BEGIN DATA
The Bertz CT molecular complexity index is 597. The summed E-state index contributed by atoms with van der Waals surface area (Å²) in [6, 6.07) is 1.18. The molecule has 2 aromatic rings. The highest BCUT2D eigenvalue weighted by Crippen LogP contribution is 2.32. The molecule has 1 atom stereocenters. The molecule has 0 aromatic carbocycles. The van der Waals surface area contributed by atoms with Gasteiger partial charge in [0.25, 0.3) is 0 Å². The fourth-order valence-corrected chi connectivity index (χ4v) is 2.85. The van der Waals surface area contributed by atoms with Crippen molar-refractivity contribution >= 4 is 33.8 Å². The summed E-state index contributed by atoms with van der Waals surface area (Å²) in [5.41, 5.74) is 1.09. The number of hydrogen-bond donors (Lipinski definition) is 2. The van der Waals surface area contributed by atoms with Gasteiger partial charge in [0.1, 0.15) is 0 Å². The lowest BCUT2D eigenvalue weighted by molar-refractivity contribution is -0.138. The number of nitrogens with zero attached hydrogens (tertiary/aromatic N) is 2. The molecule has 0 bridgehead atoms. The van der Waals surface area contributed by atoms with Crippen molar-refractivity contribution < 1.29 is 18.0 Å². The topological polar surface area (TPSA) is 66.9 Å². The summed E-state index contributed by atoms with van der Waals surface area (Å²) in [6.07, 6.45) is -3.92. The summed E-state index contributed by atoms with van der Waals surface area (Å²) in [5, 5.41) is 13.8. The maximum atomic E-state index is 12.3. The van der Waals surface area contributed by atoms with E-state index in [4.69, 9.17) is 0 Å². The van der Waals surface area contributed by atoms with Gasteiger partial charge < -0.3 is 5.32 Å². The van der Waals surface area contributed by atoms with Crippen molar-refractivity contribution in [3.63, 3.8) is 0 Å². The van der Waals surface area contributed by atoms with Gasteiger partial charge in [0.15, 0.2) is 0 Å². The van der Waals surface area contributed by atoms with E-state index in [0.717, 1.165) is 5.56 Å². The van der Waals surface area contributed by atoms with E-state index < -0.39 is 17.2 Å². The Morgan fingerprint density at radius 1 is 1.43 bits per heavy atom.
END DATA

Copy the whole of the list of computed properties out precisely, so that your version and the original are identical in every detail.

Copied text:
The Bertz CT molecular complexity index is 597. The summed E-state index contributed by atoms with van der Waals surface area (Å²) in [6, 6.07) is 1.18. The molecule has 2 aromatic rings. The highest BCUT2D eigenvalue weighted by Crippen LogP contribution is 2.32. The molecule has 1 atom stereocenters. The molecule has 0 aromatic carbocycles. The van der Waals surface area contributed by atoms with Gasteiger partial charge in [0.25, 0.3) is 0 Å². The fourth-order valence-corrected chi connectivity index (χ4v) is 2.85. The van der Waals surface area contributed by atoms with Crippen molar-refractivity contribution >= 4 is 33.8 Å². The summed E-state index contributed by atoms with van der Waals surface area (Å²) in [5.41, 5.74) is 1.09. The number of hydrogen-bond donors (Lipinski definition) is 2. The van der Waals surface area contributed by atoms with Gasteiger partial charge in [0.1, 0.15) is 0 Å². The lowest BCUT2D eigenvalue weighted by molar-refractivity contribution is -0.138. The number of nitrogens with zero attached hydrogens (tertiary/aromatic N) is 2. The molecule has 0 bridgehead atoms. The van der Waals surface area contributed by atoms with Crippen molar-refractivity contribution < 1.29 is 18.0 Å². The topological polar surface area (TPSA) is 66.9 Å². The summed E-state index contributed by atoms with van der Waals surface area (Å²) in [6.07, 6.45) is -3.92. The summed E-state index contributed by atoms with van der Waals surface area (Å²) in [5, 5.41) is 13.8. The maximum atomic E-state index is 12.3. The van der Waals surface area contributed by atoms with E-state index in [4.69, 9.17) is 0 Å². The van der Waals surface area contributed by atoms with Gasteiger partial charge < -0.3 is 5.32 Å². The van der Waals surface area contributed by atoms with Crippen molar-refractivity contribution in [3.63, 3.8) is 0 Å². The van der Waals surface area contributed by atoms with Gasteiger partial charge in [0.15, 0.2) is 0 Å². The van der Waals surface area contributed by atoms with E-state index in [0.717, 1.165) is 5.56 Å². The van der Waals surface area contributed by atoms with E-state index < -0.39 is 17.2 Å². The Morgan fingerprint density at radius 1 is 1.43 bits per heavy atom.